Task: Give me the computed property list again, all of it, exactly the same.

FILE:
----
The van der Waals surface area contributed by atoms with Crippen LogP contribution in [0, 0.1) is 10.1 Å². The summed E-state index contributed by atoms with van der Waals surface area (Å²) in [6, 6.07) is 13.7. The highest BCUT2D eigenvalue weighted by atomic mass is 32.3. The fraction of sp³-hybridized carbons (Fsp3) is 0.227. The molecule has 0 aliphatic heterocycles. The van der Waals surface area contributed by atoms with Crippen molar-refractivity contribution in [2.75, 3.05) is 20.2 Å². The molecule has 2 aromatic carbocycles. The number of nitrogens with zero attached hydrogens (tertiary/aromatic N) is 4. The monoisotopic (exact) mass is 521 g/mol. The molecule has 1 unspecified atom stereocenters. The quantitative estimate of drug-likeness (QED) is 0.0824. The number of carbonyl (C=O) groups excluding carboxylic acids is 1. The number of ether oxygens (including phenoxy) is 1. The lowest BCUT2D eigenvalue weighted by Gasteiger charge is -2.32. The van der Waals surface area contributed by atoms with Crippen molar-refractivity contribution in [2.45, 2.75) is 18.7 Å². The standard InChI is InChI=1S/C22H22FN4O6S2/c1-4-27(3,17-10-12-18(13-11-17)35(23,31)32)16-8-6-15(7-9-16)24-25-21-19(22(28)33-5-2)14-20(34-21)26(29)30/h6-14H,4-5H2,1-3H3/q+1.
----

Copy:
The van der Waals surface area contributed by atoms with Crippen LogP contribution in [0, 0.1) is 10.1 Å². The summed E-state index contributed by atoms with van der Waals surface area (Å²) in [6, 6.07) is 13.7. The highest BCUT2D eigenvalue weighted by atomic mass is 32.3. The fraction of sp³-hybridized carbons (Fsp3) is 0.227. The molecule has 0 aliphatic heterocycles. The van der Waals surface area contributed by atoms with Crippen molar-refractivity contribution in [2.75, 3.05) is 20.2 Å². The molecule has 2 aromatic carbocycles. The number of nitrogens with zero attached hydrogens (tertiary/aromatic N) is 4. The monoisotopic (exact) mass is 521 g/mol. The molecule has 1 unspecified atom stereocenters. The quantitative estimate of drug-likeness (QED) is 0.0824. The number of carbonyl (C=O) groups excluding carboxylic acids is 1. The number of ether oxygens (including phenoxy) is 1. The lowest BCUT2D eigenvalue weighted by Gasteiger charge is -2.32. The van der Waals surface area contributed by atoms with Crippen molar-refractivity contribution in [2.45, 2.75) is 18.7 Å². The standard InChI is InChI=1S/C22H22FN4O6S2/c1-4-27(3,17-10-12-18(13-11-17)35(23,31)32)16-8-6-15(7-9-16)24-25-21-19(22(28)33-5-2)14-20(34-21)26(29)30/h6-14H,4-5H2,1-3H3/q+1.